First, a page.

Programming Reflections women in computer science

The Story of a Girl Who Tripped, Fell, and Ended up in CS

Eggistentialism I
Credit: flickr / bitzcelt

You’ve probably noticed, but our theme for September/October is – “How Did I End Up In CompSci?” – it’s a question that interests me, because for the first three years of university it was something I asked myself a lot.

Not in the way, “Wow I love what I do! How did I get here?!” – rather in the way “How did things go so terribly, terribly wrong?”

I’d ended up there after a blip in my tempestuous affair with chemistry – what I was originally supposed to be studying at university – the adventures that left me covered in acid one day (bye bye lab coat), that dyed a small corner of our brand new chemistry lab pink (ahh potassium permanganate), and created the toxic green goo that I still remember fondly ended at the end of first year. My boyfriend at the time tried to kill himself over winter break and I missed some exams as a result. Time came for the retake, I thought I was late, bottled it, and didn’t manage to walk into the examination hall.

It’s strange how you can look at the path you took, and see those moments – the ones that changed everything.

But perhaps, CompSci was always going to be more suited for me. For starters, I’m a complete klutz and destroyed an inordinate amount of glass stuff, and left that lasting pink stain on the lab. But also, I learned HTML at 12 or 13 and loved it. I went to boarding school at 16 – in large part because the teaching of computing (in fact, “IT”) at the high school I attended was so appalling. There I learned C, and coded a tic-tac-toe with a smart strategy. Then at 17 the course changed tack and I became shamefully proficient in MS Access (a skill that resulted in 2 summers gainful employment, not that that eased the pain). Perhaps that was what drove me away from CompSci. And, having an amazing chemistry teacher who was also my tutor, my passion became chemistry instead. Chemistry is everywhere – but then in the 21st century, so are computers. Anyway, I chose Edinburgh because I wanted to study three different subjects. And, because Imperial College gave me a BBB offer which I didn’t think was high enough for me to deserve to go there (to think, if they’d offered me AAB I might now have a joint degree in Chemistry and Law. I should write and thank them).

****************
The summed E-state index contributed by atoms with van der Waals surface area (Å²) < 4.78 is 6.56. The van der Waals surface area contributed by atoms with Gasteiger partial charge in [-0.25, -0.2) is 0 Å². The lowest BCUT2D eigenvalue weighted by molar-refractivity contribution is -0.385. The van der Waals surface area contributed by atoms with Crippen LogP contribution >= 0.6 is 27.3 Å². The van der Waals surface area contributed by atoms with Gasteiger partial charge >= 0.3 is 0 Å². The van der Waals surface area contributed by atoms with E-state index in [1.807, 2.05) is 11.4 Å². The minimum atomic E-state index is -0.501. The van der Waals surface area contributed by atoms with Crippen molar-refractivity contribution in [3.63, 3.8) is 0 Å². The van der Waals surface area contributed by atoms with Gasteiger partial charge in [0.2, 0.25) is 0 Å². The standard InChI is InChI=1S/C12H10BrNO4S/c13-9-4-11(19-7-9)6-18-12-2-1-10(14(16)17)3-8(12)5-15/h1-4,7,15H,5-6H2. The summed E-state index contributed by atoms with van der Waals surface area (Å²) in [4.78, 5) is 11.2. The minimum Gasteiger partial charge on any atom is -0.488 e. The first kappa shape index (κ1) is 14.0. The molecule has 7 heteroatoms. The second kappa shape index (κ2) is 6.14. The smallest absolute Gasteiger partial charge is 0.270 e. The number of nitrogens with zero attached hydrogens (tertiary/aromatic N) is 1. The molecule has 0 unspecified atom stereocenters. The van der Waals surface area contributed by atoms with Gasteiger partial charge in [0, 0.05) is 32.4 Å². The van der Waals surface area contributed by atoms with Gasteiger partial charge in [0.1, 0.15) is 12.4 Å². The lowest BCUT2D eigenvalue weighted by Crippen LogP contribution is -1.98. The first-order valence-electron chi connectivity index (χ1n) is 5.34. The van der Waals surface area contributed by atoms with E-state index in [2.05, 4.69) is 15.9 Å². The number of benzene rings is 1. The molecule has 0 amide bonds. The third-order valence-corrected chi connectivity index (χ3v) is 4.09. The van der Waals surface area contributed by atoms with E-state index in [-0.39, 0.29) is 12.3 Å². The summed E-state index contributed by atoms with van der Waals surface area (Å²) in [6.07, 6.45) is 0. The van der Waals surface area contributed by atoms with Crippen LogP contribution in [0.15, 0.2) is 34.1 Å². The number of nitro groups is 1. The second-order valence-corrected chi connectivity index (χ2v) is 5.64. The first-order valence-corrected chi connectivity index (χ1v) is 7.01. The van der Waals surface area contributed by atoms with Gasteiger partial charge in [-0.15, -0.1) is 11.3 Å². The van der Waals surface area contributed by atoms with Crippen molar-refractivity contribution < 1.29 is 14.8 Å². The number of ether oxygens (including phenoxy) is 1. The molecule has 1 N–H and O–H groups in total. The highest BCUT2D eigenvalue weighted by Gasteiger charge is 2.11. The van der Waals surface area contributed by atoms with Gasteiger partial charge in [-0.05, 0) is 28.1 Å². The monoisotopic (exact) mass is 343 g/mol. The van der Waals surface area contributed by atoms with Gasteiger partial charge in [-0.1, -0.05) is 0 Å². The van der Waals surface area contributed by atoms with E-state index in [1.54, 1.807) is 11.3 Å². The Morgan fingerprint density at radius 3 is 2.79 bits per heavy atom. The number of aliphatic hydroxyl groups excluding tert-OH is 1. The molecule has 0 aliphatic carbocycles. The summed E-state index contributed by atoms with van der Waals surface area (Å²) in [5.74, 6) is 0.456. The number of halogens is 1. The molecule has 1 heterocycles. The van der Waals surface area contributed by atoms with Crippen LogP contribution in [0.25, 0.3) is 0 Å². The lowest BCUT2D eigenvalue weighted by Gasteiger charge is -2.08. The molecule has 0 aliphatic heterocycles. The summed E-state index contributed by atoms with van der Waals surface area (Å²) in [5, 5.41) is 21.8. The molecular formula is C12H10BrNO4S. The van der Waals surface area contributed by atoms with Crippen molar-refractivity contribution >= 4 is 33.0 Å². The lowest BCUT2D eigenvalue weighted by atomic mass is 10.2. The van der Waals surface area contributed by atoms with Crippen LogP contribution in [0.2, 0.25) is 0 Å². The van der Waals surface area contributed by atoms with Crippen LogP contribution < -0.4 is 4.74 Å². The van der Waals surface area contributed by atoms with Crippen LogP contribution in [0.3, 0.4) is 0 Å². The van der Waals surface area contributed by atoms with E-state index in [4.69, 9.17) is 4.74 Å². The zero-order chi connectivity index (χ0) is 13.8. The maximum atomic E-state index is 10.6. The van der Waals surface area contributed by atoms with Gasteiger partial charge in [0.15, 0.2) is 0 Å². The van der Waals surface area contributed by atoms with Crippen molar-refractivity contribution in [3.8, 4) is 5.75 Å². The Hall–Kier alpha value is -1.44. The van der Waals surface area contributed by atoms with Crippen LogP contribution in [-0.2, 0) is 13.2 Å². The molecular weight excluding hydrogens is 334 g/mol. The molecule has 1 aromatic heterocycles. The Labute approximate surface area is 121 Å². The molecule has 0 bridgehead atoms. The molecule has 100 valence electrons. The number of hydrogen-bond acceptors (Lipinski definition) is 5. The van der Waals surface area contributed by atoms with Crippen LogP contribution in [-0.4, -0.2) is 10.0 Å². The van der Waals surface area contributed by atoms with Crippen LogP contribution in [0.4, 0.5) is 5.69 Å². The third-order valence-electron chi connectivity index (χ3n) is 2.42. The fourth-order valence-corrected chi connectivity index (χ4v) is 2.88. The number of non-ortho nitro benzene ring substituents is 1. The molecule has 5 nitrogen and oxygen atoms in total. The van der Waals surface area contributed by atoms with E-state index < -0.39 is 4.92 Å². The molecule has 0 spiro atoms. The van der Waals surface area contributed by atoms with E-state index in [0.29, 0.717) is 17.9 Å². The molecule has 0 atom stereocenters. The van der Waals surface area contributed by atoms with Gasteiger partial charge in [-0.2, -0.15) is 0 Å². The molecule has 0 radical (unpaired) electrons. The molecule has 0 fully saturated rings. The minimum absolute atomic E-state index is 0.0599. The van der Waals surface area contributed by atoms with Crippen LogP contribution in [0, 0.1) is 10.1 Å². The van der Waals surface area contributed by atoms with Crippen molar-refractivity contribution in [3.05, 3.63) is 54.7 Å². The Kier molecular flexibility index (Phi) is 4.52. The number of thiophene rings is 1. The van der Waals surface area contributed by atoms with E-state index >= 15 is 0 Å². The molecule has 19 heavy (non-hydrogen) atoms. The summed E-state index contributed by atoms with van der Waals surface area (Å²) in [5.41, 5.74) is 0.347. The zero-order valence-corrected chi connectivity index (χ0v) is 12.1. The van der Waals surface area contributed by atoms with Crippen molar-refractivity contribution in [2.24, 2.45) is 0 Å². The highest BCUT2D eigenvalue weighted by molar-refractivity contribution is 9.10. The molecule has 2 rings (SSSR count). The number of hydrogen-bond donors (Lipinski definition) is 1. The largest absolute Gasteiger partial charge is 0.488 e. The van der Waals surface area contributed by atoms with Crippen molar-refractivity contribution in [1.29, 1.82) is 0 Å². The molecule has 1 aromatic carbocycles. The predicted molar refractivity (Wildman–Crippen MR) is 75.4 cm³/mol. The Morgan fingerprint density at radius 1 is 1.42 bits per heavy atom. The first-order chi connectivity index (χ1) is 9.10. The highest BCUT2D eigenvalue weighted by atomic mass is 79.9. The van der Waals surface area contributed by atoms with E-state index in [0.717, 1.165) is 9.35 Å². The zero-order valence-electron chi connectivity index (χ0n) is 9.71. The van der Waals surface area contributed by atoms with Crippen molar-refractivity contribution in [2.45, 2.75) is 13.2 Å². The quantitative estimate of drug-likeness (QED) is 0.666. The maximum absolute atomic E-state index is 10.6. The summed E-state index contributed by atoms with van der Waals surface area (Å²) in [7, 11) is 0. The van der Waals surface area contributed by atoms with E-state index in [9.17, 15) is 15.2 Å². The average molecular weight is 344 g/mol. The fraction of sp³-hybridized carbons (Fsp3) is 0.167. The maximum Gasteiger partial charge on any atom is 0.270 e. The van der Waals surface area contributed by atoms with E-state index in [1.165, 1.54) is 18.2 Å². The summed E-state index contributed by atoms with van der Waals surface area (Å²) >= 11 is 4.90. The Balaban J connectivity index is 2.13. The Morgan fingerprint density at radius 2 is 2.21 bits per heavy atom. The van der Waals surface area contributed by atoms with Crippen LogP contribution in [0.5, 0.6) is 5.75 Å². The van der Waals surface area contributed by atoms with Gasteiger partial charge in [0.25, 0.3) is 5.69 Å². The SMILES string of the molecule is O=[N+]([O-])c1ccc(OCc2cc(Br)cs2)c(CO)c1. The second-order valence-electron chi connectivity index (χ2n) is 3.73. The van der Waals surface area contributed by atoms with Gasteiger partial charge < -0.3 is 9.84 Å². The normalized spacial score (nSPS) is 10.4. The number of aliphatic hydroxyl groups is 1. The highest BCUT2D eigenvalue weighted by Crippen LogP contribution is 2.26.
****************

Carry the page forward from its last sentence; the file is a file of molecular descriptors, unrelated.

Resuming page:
My Director of Studies (like an advisor) at Edinburgh signed me up for CompSci as an elective. Mid-way through the semester, I went to him and said “I hate it”. He bribed me to stay, promising to get me into Economics the following year. In another twist, I ended up in Economic History instead because neither of us knew what the difference was. It turned out, that Economic History is all the dull parts of Economics and all the tedious parts of History. Barely having studied History at all (and not since I was 12) I did not do terribly well at that, and a broken computer + death of my friend’s mother + blonde moment attaching an assignment to an email nearly meant that I had to resit second year as a result. Luckily it was resolved and I switched to Mac and moved onto third year.

I don’t remember what it was that made me hate CompSci so much – was it all the odd boys who washed so infrequently? In general, CompSci lecturers don’t explain things well and I remember one saying – like it was a revelation! – that you couldn’t expect students to show up knowing already able to code and install Linux. I remember struggling with the concept of Object-Oriented, I could explain it, but I hadn’t internalized it. I remember feeling like an oddity. In first year, I was a size 4 with a penchant for short skirts and cute hats. I did not look like the other compscis. I could not debate the merits of the different Unix installs. I did not play video games. I liked to be awake during daylight and leave the lab by 9pm. I drank caffeine, but it wasn’t my life-source. Nor was junk food. Luckily I had an amazing friend who was older than me and a PhD student at another university. He taught me basically everything I knew via MSN, and was sympathetic when I cried because I didn’t think I could do it.